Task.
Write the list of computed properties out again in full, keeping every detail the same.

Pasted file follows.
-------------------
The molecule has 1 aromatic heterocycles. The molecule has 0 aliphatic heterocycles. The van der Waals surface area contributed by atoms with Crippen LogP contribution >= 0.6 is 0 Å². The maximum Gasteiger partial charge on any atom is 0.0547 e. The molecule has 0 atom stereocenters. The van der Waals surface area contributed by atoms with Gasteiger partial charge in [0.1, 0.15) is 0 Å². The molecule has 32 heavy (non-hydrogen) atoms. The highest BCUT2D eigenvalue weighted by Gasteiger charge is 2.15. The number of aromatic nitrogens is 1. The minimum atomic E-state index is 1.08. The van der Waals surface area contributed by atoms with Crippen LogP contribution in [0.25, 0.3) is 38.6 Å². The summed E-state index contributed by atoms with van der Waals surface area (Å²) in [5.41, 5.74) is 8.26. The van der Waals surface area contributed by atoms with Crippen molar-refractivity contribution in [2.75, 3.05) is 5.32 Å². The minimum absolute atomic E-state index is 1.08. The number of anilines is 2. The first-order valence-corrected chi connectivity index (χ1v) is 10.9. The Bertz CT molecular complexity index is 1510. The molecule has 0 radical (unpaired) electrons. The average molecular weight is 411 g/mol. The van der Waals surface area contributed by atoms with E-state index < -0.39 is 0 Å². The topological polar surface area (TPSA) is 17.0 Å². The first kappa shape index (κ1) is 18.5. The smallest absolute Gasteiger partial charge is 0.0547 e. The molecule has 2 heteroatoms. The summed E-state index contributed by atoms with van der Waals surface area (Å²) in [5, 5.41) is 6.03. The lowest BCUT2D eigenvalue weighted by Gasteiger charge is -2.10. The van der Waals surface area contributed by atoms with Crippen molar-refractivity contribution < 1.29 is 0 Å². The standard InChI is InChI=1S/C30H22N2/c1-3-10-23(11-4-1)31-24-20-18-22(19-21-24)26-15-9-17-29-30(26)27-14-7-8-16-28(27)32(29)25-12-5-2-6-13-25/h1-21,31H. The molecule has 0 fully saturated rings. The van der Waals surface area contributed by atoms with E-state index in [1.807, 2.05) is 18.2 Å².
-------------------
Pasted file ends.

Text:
The molecule has 1 aromatic heterocycles. The molecule has 0 aliphatic heterocycles. The van der Waals surface area contributed by atoms with Crippen LogP contribution >= 0.6 is 0 Å². The maximum Gasteiger partial charge on any atom is 0.0547 e. The molecule has 0 atom stereocenters. The van der Waals surface area contributed by atoms with Gasteiger partial charge in [0.1, 0.15) is 0 Å². The molecule has 32 heavy (non-hydrogen) atoms. The highest BCUT2D eigenvalue weighted by Gasteiger charge is 2.15. The number of aromatic nitrogens is 1. The minimum atomic E-state index is 1.08. The van der Waals surface area contributed by atoms with Crippen LogP contribution in [0.25, 0.3) is 38.6 Å². The summed E-state index contributed by atoms with van der Waals surface area (Å²) in [5.41, 5.74) is 8.26. The van der Waals surface area contributed by atoms with Crippen molar-refractivity contribution in [2.75, 3.05) is 5.32 Å². The minimum absolute atomic E-state index is 1.08. The number of anilines is 2. The first-order valence-corrected chi connectivity index (χ1v) is 10.9. The Bertz CT molecular complexity index is 1510. The molecule has 0 radical (unpaired) electrons. The average molecular weight is 411 g/mol. The van der Waals surface area contributed by atoms with E-state index < -0.39 is 0 Å². The topological polar surface area (TPSA) is 17.0 Å². The first kappa shape index (κ1) is 18.5. The smallest absolute Gasteiger partial charge is 0.0547 e. The molecule has 2 heteroatoms. The summed E-state index contributed by atoms with van der Waals surface area (Å²) in [5, 5.41) is 6.03. The lowest BCUT2D eigenvalue weighted by Gasteiger charge is -2.10. The van der Waals surface area contributed by atoms with Crippen molar-refractivity contribution < 1.29 is 0 Å². The standard InChI is InChI=1S/C30H22N2/c1-3-10-23(11-4-1)31-24-20-18-22(19-21-24)26-15-9-17-29-30(26)27-14-7-8-16-28(27)32(29)25-12-5-2-6-13-25/h1-21,31H. The molecule has 0 fully saturated rings. The van der Waals surface area contributed by atoms with E-state index in [1.807, 2.05) is 18.2 Å².